Next, get loads of work experience! In your long summer following your GCSEs, try and get work experience at a school (special needs children esp good), a nursing home, a hospice, a GP surgery (even if you can only get a couple of afternoons) and ideally a hospital. This will be the best opportunity you have to get work experience as once you start your A levels, your spare time will be extremely limited.
    I would also say make sure you have 1 long term volunteering commitment (involving caring for others, doesn't need to directly in a hospital/GP). For example for me this is 2 hours a week volunteering at a hospice. Do your best to keep this up through your A levels as this shows commitment to medicine as well as giving you loads to talk about when you hopefully get interviews in year 13.
    Finally, keep yourself well. It's very easy to taken into the whole "I must achieve 269 A* GCSEs and 72 A* A levels in every subject know to man" mindset, but the bottom line is, for most medical schools (excluding Birmingham and a few others) you just need an A grade average at GCSE with a handful of A*s, then AAA or A*AA at A level. You literally don't need endless amount of A levels. After this point, it comes down to UKCAT/BMAT and then interview performance.
    P.S. I did Chemistry and Biology at A level so you're welcome to message me if you need any advice.
    Hi, thanks so much for the advise! I definetley now going to do the volunteering. What was the 3rd A-level you took. I was just wondering what Uni you are at / went too and what you achieved in your GCSE's? Thanks again
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    (Original post by Stewart3021)
    Hi, thanks so much for the advise! I definetley now going to do the volunteering. What was the 3rd A-level you took. I was just wondering what Uni you are at / went too and what you achieved in your GCSE's? Thanks again
    You're welcome.
    My 3rd A level was Psychology (definitely my favourite and the easiest out of the 3)
    In my GCSEs I got 10 A*s and 1 A.
    I'm on a gap year at the minute and have applied for medicine. I have been given 3 interviews so far at Sheffield, Leicester and Southampton and am still waiting to hear back from Birmingham.
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    (Original post by jemmaaa0853)
    You're welcome.
    My 3rd A level was Psychology (definitely my favourite and the easiest out of the 3)
    In my GCSEs I got 10 A*s and 1 A.
    I'm on a gap year at the minute and have applied for medicine. I have been given 3 interviews so far at Sheffield, Leicester and Southampton and am still waiting to hear back from Birmingham.
    What did you get in your GCSE's?
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    (Original post by Stewart3021)
    What did you get in your GCSE's?
    I put this in my previous answer haha but I got 10 A*s and 1 A
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    (Original post by jemmaaa0853)
    I put this in my previous answer haha but I got 10 A*s and 1 A
    Oh sorry! Thanks for answeing again though!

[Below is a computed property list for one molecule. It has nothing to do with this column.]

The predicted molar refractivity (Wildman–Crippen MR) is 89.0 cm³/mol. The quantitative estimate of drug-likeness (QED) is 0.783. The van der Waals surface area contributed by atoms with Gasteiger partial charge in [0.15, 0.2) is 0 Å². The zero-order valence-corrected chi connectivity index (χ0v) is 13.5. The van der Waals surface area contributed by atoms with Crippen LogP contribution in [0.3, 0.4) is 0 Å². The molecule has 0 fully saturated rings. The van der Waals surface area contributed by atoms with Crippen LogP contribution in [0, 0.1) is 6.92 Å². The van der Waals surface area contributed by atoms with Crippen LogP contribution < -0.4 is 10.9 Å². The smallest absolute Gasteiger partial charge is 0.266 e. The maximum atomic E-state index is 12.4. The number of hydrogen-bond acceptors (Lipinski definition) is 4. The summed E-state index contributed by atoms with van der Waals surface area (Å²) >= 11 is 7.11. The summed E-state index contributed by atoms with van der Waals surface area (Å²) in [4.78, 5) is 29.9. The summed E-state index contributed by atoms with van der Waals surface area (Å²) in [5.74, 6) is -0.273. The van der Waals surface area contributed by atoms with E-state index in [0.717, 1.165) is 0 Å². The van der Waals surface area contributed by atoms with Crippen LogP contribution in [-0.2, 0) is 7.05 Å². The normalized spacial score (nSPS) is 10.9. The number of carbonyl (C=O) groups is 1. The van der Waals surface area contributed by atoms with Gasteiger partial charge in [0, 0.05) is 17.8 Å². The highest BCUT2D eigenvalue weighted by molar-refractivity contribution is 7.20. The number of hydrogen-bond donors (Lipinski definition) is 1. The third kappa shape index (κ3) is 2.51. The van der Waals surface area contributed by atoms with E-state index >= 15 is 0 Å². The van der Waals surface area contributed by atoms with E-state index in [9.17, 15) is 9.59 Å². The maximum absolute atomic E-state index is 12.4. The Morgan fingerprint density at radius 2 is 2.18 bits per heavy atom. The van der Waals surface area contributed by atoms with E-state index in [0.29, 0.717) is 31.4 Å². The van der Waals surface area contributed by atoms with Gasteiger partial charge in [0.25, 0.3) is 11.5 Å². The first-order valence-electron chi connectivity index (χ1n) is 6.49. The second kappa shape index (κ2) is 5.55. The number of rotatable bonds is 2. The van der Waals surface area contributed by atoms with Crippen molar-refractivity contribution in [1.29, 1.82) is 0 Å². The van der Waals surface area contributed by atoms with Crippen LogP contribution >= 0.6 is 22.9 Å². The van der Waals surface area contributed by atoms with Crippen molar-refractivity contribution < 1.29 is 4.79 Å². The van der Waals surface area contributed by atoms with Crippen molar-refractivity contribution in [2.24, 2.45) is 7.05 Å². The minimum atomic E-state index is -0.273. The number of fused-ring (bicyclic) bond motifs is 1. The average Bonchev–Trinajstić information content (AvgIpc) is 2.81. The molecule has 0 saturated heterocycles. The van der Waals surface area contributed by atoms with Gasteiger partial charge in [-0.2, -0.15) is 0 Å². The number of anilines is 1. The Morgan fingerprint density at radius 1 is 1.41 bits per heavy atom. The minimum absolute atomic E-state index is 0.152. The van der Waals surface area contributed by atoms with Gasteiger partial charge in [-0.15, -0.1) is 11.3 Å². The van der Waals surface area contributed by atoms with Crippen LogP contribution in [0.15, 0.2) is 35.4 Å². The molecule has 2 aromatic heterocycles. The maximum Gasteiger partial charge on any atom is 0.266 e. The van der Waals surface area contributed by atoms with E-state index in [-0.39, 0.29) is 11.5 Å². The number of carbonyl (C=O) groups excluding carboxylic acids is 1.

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    Everything you ever needed to know about 'Applying for Medicine' here :

    https://www.thestudentroom.co.uk/wiki/Medicine
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    (Original post by Stewart3021)
    Oh sorry! Thanks for answeing again though!
    That's fine, don't worry about it
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    (Original post by Stewart3021)
    Hi, so I am in Year 11 at school and I really want to study Medicine at University. I am predicted straight As and A*s and did really well in my mocks (4 A*s, 2 As and a B).
    The most important thing at your age is to grow as a person, and to try things.
    Its better for you to get enjoyment through the playing of sport, music and following your own hobbies but only if they are interesting to you (Not computer games).

    Set aside a regular time for homework/study and stick to it by picking a regular quiet time in the week - Early Sunday is a good time

    Other advice depends on your school and how they teach really - I'm assuming it's a normal state school? if so, then it's more difficult (not impossible) to get the grades you need for medicine. Just be mindful that this won't be because of your obvious ability, it will be more because the school may not have the resources to give you (the elite ofyour school) the sustained focus you need on your journey to get the required grades and experiences.
    On average, Private, Public and Grammar schools are far better than state in this regard.
    To mitigate a poor state school (if it is), you may have to spend time at home with extra self study, but this is easily done if you just buy the subject books from WHSm*th and keep track of them when compared to your school notes.

    But all this extra self study is secondary to you enjoying your youth. Also, the desire to work and gain excellent A* grades has to come from within you - even if you hate the subject.
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    Come tô Bolivia. No interview. No exames. And cost only $250 monthly.